11 Then I looked, and I heard the voice of many angels surrounding the throne and the living creatures and the elders; they numbered myriads of myriads and thousands of thousands, 12singing with full voice,
‘Worthy is the Lamb that was slaughtered
to receive power and wealth and wisdom and might
and honour and glory and blessing!’
13Then I heard every creature in heaven and on earth and under the earth and in the sea, and all that is in them, singing,
‘To the one seated on the throne and to the Lamb
be blessing and honour and glory and might
for ever and ever!’
14And the four living creatures said, ‘Amen!’ And the elders fell down and worshipped.
I have always loved this passage from Revelation because it connects us with every part of creation in a chorus praising God. Many people think first of Handel’s Messiah, but I first start singing “All God’s critters got a place in the choir. Some sing low, some sing higher, some sing out loud on the telephone wire, and some just clap their hands, or paws or anything they got now.” The verses name each section of the chorus. The bullfrog and hippopotamus carry the bass notes. The little birds sing on top. The dogs, cats, donkey, and coyote take up the middle. And human beings fit in wherever they can.
I think of so many songs that may have been inspired by Revelation or various Psalms that include the natural world: All Creatures of our God and King, Lift up your voice with us and sing; This is My Father’s World, and to my list’ning ears all nature sings and round me rings the music of the sphears; Let all things now living a song of thanksgiving to God the creator triumphantly raise. Earth and All Stars has planets, flowers, leaves, and snowstorms sing to the Lord a new song.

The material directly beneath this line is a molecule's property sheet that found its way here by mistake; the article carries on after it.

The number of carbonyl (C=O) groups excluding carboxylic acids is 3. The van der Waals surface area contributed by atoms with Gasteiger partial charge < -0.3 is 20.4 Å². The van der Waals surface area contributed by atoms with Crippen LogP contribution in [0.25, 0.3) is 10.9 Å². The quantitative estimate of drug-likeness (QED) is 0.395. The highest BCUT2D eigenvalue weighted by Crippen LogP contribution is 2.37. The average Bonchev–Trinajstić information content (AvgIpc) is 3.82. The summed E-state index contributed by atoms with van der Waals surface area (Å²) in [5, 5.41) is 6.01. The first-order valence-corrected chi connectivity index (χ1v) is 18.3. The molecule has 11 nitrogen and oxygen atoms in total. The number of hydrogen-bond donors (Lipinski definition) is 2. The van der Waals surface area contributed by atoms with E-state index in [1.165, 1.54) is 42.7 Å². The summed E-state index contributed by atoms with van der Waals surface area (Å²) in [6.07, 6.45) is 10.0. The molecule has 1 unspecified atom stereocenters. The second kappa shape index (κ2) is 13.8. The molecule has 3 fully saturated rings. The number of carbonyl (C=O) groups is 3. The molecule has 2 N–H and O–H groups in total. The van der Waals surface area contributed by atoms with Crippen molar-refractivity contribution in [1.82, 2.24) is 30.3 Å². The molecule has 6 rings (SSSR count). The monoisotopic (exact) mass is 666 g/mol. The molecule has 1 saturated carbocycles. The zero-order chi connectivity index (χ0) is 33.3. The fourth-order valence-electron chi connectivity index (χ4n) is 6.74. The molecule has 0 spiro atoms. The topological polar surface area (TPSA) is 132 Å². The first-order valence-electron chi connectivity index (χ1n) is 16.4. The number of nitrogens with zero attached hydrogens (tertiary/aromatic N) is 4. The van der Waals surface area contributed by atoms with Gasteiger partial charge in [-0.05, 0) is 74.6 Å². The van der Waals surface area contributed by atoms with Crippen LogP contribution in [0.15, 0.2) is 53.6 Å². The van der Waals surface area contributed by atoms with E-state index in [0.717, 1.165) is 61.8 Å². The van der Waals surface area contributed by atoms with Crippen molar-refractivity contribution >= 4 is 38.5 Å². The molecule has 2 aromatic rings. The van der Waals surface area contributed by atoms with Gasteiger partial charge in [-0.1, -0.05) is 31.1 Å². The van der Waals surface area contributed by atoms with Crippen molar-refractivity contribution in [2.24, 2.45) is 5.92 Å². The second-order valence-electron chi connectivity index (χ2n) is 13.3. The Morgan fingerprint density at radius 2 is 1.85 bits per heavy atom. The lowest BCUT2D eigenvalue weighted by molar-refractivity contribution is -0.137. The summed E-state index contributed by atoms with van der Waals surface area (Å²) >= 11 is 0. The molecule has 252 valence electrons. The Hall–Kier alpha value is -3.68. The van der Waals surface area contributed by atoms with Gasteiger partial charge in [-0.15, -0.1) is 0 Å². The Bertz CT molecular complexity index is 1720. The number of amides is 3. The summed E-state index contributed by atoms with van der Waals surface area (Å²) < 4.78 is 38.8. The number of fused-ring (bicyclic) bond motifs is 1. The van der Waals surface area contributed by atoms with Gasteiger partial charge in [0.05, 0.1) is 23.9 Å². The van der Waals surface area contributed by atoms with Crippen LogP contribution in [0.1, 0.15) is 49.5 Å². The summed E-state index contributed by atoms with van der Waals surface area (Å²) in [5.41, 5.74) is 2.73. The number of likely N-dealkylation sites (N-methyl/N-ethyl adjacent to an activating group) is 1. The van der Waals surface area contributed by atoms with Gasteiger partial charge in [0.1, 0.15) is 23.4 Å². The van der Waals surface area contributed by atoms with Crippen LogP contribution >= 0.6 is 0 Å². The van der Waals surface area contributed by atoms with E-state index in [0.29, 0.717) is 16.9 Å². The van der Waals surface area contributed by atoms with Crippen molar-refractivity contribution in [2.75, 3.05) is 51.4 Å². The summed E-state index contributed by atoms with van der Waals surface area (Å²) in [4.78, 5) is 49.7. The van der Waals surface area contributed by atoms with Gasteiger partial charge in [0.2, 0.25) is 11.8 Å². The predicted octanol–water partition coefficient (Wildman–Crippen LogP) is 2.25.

As we prepare to enjoy the beautiful outdoors of Southwest Idaho (or wherever your summer travels might take you), consider taking a photo in your mind and bringing it into the sanctuary where you worship. In worship, we enter God’s presence not just with our fellow and sister human beings, but with all of creation. How would our lives of worship change if we turned away from seeing worship as something that only human creatures offer to God?
Long before our existence, long before John of Patmos’ vision recorded in Revelation, long before our ancestors Abraham and Sarah looked at the stars in the sky and heard God’s promises, the natural world had been responding to God the Creator with praise. How would both worship and stewardship of the natural world change if we remembered this and kept in mind that when we enter worship, we enter God’s presence with all creation, creation which has offered God praise for eons? I seem to write with more questions than answers today.
Prayer: Praise to you, Lord Jesus Christ, who in your self-emptying love gathered up and reconciled all creation to the Father. Innumerable galaxies of the heavens worship you. Creatures that grace the earth rejoice in you. All those in the deepest seas bow to you in adoration. As with them we give you praise, grant that we may cherish the earth, our home, and live in harmony with this good creation, for you live and reign with the Father and the Holy Spirit, one God, now and forever. Amen. (ELW p. 81).